Animalia > Chordata > Mammalia > Cetacea > Delphinidae > Cephalorhynchus > Cephalorhynchus commersonii
 

Cephalorhynchus commersonii (Commerson's Dolphin; piebald dolphin)

Synonyms: Cephalorhynchus commersoni; Delphinus commersonii; Lagenorhynchus floweri

Wikipedia Abstract

Commerson's dolphin (Cephalorhynchus commersonii), also referred to by the common names skunk dolphin, piebald dolphin or panda dolphin, is a small oceanic dolphin of the genus Cephalorhynchus. Commerson's dolphin has two geographically-isolated but locally-common subspecies. The principal subspecies, C.c.commersonii, has sharply-delineated black-and-white patterning and is found around the tip of South America. The secondary subspecies, C.c.kerguelenensis, is larger than C.c.commersonii, has a less-sharply delineated dark and light grey patterning with a white ventral band, and is found around the Kerguelen Islands in the Indian Ocean.
View Wikipedia Record: Cephalorhynchus commersonii

EDGE Analysis

Uniqueness Scale: Similiar (0) 
3
 Unique (100)
Uniqueness & Vulnerability Scale: Not determined do to incomplete vulnerability data.
ED Score: 7.19

Attributes

Gestation [2]  11 months 20 days
Litter Size [2]  1
Maximum Longevity [4]  26 years
Snout to Vent Length [4]  5.904 feet (180 cm)
Water Biome [1]  Coastal
Adult Weight [2]  110.232 lbs (50.00 kg)
Birth Weight [2]  14.551 lbs (6.60 kg)
Diet [3]  Carnivore (Invertebrates), Piscivore
Diet - Fish [3]  80 %
Diet - Invertibrates [3]  20 %
Forages - Marine [3]  100 %
Female Maturity [2]  5 years 6 months
Male Maturity [2]  5 years 6 months

Protected Areas

Name IUCN Category Area acres Location Species Website Climate Land Use
Tierra Del Fuego National Park II 172861 Argentina

Prey / Diet

Prey / Diet Overlap

Consumers

Parasitized by 
Anisakis simplex[7]
Braunina cordiformis[7]
Pholeter gastrophilus[7]
Strobilocephalus triangularis[7]
Synthesium delamurei[7]

Range Map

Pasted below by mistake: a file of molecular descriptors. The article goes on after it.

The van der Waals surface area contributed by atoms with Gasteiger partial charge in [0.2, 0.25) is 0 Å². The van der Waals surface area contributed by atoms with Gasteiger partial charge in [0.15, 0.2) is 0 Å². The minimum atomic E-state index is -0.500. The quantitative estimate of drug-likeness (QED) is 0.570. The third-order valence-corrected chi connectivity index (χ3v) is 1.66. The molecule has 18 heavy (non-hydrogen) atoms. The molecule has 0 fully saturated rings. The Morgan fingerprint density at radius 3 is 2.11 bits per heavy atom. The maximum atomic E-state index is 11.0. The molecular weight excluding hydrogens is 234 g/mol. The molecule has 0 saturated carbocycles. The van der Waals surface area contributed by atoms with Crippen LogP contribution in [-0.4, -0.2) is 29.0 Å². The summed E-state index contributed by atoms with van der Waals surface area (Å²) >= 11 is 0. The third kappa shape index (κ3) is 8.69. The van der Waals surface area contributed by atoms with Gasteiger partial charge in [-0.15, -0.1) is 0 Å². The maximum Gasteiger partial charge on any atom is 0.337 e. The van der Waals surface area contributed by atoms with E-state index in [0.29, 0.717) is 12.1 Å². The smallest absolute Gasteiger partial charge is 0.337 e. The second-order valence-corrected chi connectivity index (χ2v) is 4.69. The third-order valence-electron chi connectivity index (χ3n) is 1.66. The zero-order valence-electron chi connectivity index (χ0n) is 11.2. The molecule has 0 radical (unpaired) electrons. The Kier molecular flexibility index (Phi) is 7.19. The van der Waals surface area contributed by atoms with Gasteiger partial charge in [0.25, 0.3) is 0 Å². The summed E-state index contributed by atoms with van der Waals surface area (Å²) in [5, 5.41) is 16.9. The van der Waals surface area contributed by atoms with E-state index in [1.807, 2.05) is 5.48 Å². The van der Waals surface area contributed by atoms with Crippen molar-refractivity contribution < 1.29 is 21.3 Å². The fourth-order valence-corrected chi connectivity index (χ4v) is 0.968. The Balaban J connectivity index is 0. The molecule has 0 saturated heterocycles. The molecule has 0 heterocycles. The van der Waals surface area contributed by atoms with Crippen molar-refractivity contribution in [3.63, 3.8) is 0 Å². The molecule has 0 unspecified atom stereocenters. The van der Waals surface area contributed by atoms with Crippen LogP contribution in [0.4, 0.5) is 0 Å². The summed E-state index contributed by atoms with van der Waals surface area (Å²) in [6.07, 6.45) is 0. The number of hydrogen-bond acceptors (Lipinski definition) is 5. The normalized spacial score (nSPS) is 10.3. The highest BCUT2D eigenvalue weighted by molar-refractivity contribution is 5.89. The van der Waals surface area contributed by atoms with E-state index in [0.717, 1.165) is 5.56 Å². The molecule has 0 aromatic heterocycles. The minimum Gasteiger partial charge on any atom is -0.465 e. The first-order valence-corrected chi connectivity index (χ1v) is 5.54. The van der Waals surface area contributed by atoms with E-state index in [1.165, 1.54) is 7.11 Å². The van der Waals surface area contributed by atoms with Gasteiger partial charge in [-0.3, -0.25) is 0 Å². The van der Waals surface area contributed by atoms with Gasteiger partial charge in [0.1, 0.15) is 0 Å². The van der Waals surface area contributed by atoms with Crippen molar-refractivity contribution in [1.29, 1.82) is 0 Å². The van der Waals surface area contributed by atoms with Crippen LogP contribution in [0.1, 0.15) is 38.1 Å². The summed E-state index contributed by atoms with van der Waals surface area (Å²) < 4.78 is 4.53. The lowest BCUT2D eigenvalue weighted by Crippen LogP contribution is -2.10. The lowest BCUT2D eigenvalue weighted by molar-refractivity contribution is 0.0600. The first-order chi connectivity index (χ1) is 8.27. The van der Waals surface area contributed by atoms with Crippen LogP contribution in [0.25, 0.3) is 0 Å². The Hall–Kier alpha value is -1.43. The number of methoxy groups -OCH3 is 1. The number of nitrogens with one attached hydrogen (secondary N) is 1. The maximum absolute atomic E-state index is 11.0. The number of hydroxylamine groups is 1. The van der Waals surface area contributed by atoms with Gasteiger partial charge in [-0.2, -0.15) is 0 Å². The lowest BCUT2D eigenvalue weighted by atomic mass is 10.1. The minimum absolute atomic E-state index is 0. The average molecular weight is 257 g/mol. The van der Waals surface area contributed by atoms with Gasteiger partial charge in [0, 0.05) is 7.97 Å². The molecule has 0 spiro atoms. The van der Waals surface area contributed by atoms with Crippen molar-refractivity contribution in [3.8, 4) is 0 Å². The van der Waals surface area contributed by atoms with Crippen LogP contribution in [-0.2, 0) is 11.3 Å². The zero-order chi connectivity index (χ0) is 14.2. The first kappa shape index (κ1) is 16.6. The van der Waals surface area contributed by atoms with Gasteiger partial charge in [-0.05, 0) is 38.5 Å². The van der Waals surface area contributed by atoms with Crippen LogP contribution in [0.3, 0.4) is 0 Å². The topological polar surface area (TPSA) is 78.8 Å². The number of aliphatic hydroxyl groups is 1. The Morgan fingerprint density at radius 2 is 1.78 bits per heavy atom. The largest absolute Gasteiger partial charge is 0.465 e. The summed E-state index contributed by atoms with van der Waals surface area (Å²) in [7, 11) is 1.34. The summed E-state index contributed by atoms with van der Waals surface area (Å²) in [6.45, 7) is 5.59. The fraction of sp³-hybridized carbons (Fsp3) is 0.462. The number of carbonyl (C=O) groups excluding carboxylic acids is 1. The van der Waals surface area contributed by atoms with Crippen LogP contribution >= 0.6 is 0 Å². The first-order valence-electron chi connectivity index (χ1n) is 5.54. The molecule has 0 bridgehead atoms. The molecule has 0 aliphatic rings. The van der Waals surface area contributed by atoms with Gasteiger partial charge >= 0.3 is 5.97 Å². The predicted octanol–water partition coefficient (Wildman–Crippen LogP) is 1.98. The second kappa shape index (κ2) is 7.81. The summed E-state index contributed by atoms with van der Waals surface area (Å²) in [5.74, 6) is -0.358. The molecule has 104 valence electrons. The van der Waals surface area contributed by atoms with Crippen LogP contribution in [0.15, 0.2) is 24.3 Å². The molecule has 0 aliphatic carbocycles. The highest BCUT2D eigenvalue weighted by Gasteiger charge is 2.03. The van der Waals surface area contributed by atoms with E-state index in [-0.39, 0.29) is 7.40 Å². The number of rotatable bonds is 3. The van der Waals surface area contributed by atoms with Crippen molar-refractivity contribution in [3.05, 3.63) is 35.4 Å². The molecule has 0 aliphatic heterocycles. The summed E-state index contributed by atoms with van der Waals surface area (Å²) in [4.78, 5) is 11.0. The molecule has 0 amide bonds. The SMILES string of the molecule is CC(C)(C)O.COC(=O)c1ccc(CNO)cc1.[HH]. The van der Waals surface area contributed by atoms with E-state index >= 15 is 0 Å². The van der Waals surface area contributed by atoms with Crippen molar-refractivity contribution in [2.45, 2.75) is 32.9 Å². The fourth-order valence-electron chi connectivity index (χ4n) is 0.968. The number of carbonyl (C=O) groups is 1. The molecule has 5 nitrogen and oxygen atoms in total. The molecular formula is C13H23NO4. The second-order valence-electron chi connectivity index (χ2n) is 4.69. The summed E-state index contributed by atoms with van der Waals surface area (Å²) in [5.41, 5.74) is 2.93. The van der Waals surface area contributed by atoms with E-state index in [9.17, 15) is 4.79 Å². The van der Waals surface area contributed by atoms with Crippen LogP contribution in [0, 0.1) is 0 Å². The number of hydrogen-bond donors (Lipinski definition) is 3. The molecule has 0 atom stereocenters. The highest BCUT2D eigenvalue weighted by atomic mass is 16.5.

Distribution

East Pacific; Western Atlantic Ocean;

External References

Photos

Citations

Attributes / relations provided by
1Myers, P., R. Espinosa, C. S. Parr, T. Jones, G. S. Hammond, and T. A. Dewey. 2006. The Animal Diversity Web (online). Accessed February 01, 2010 at animaldiversity.org
2de Magalhaes, J. P., and Costa, J. (2009) A database of vertebrate longevity records and their relation to other life-history traits. Journal of Evolutionary Biology 22(8):1770-1774
3Hamish Wilman, Jonathan Belmaker, Jennifer Simpson, Carolina de la Rosa, Marcelo M. Rivadeneira, and Walter Jetz. 2014. EltonTraits 1.0: Species-level foraging attributes of the world's birds and mammals. Ecology 95:2027
4Nathan P. Myhrvold, Elita Baldridge, Benjamin Chan, Dhileep Sivam, Daniel L. Freeman, and S. K. Morgan Ernest. 2015. An amniote life-history database to perform comparative analyses with birds, mammals, and reptiles. Ecology 96:3109
5CephBase - Cephalopod (Octopus, Squid, Cuttlefish and Nautilus) Database
6Hector’s dolphin diet: The species, sizes and relative importance of prey eaten by Cephalorhynchus hectori, investigated using stomach content analysis, ELANOR MILLER, CHRIS LALAS, STEVE DAWSON, HILTRUN RATZ, ELISABETH SLOOTEN, Marine Mammal Science 2012
7Gibson, D. I., Bray, R. A., & Harris, E. A. (Compilers) (2005). Host-Parasite Database of the Natural History Museum, London
Abstract provided by DBpedia licensed under a Creative Commons License